This week is a feature that appeared in last week’s Citizen and Echo Weekend Magazine. It’s an interview with Chris Gordon, the organiser of the amazing Nibley Music Festival in Gloucestershire, which is on tomorrow, Saturday 6th July. In it, Chris talks about the behind-the-scenes secrets of running a successful festival and how it is, hands down, the best hobby in the world. Oh yeah.
“Biggest isn’t the best” (Citizen/Echo Weekend, June 29th 2013)
Tens of thousands have descended on Worthy Farm for Glastonbury this weekend, but there is another boutique music festival making waves closer to home, as Nikki Owen found out…
It’s the day before my interview with Chris Gordon, one of the organisers extraordinaire of Nibley Music Festival. My husband is very, very excited. “Go on then,” I sigh, “what do you want me to ask him?” He nearly squeals. “The bands!’” he says immediately. “Ask him what it’s like to meet the bands. Ooo, and how they pick them. How do Nibley pick the bands.” He pauses. “I’d love to be a festival organiser. It must be so cool.” He stares into space. I start to wonder if he should get out more.
Seven years ago, Nibley Music Festival was born after a group of friends with a love of live music got chatting in a pub. Come 2013 and Nibley has become not only a local phenomenon, but a national one, too – and is on the radar of major music agents. Held on the first Saturday of every July, Nibley showcases blistering bands (The Wonder Stuff,
them of 90s fame, are playing this year) with a family friendly atmosphere that is legendary (last year there was free laser quest, local culinary food and craft tents.).
You’d think organising a festival like Nibley is quite literally a full-time job, and surely a breeze, right? I ask straight-off. “What’s it like organising a festival?” Chris cracks the biggest smile. ‘’It’s the best hobby I’ve ever had.” Great. But then he starts to talk about how much he and the other Nibley committee members do, and that’s when the penny drops: the entire thing is run by volunteers. All of them with day jobs, families and lives, all mucking in, wiping mud from boards. Easy it ain’t. “Last year,” Chris says, “to protect the field, we carried every piece of equipment on by hand.” “What?” I say. “Even the stage?” Chris nods. “Even the stage.”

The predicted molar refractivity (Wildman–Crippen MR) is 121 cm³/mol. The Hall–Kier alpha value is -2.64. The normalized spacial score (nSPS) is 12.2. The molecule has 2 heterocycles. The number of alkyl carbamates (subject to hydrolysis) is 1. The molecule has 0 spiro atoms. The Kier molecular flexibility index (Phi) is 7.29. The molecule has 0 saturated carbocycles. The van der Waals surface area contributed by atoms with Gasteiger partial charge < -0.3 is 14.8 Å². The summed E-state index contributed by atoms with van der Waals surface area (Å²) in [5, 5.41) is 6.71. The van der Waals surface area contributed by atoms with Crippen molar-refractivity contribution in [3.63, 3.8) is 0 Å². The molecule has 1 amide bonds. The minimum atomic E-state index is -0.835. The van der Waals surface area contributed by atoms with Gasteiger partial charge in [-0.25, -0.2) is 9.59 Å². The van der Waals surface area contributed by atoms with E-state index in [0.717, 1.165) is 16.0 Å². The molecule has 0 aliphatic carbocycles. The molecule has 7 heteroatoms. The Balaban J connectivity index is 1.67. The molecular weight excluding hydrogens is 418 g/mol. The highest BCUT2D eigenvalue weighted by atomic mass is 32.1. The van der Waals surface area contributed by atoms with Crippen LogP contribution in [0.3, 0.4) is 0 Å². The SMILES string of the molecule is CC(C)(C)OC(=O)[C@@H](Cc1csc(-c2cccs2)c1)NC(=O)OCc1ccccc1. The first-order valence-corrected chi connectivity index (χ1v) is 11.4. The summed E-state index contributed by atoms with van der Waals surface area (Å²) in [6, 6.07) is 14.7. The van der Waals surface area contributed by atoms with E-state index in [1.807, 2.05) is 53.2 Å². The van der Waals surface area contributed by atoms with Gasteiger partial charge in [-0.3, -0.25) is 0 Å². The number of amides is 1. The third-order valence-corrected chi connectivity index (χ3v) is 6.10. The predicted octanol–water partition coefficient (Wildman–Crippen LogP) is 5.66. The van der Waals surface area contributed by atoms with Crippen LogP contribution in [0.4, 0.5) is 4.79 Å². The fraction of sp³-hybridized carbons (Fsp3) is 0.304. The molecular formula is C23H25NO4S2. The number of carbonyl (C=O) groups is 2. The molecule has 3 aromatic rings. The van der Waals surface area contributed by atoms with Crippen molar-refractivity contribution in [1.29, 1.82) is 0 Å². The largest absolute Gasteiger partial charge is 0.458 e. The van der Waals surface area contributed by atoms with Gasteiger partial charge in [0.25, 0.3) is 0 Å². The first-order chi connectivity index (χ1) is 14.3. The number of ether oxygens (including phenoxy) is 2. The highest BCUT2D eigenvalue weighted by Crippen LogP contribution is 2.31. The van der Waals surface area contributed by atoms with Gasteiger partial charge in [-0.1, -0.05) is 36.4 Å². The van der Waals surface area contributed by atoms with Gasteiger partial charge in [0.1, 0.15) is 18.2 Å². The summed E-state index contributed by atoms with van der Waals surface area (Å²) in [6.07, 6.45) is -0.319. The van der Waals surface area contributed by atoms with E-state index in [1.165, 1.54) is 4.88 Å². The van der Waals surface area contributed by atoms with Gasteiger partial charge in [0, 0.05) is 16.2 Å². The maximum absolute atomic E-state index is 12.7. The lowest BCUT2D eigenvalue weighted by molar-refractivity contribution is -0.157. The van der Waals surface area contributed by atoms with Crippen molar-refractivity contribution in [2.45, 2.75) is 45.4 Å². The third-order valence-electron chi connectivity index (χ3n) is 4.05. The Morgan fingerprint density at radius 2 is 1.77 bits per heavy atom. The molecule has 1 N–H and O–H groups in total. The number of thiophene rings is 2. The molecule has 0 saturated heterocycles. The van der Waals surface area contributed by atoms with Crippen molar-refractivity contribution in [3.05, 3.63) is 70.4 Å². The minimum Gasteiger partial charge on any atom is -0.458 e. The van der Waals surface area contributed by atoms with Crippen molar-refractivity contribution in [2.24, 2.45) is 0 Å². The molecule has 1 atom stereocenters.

So it’s even more extraordinary to consider that, in 2011, event website Britevents voted Nibley one of the top ten music festivals in the UK along side the likes of Glastonbury and V Festival. In fact, so popular is Nibley that this year, tickets (all 4,000 of them) sold out within 42 minutes. ‘To sell out so quickly is unprecedented,” says Chris. “We have other festivals contacting us asking us how we do it.”
And what about bands contacting Nibley? “It’s great that we’re inundated with so many bands wanting to play Nibley,” says Chris. ‘We have an online form for them to fill in. It drops automatically into a spreadsheet so we can cope with the deluge. We’ve got very systemised in our back-room operations.” Ah, so that’s how it’s done. “But,” he adds, “when you actively seek out a band that you think are brilliant and they say yes – wow. I mean, I can’t tell you how excited we were getting King Charles.”
He’s referring to glam-folk singer, King Charles, who is so big he’s a support act to The Rolling Stones in Hyde Park this July. We watch him on You Tube – he looks like a cross between Adam Ant and Freddie Mercury. With catchy music. “He’s massive!” Chris smiles. I sheepishly say I have never heard of him before. Chris then proceeds to reel off the You Tube hits Charles has received – i.e. millions. It’s a reminder just how well-regarded Nibley has become to attract such a major act.
We proceed to talk all things live music – Chris’s favourite thing – and before I know it, it’s come the end of the interview. I have to ask it. “What’s the most glamorous thing about running a festival?” Chris thinks. “It’s a great excuse to see loads of fantastic gigs.” And the least? “Carrying portaloos across a field.” Ah.
And so ends the interview. It’s amazing, really, to think that Nibley is run entirely by a committee of volunteers. Added to that, all the money raised goes to local good causes. “We would really welcome some new committee members,” says Chris, as I leave. “All they need are commitment and a passion for live music.” I nod and make a note to tell my husband. It’s like Chris said – running a music festival – it’s the best hobby in the world.
Nibley Music Festival takes place on 6th July 2013. For more details, and to contact if you’re interested in being a festival organiser, visit www.nibleyfestival.co.uk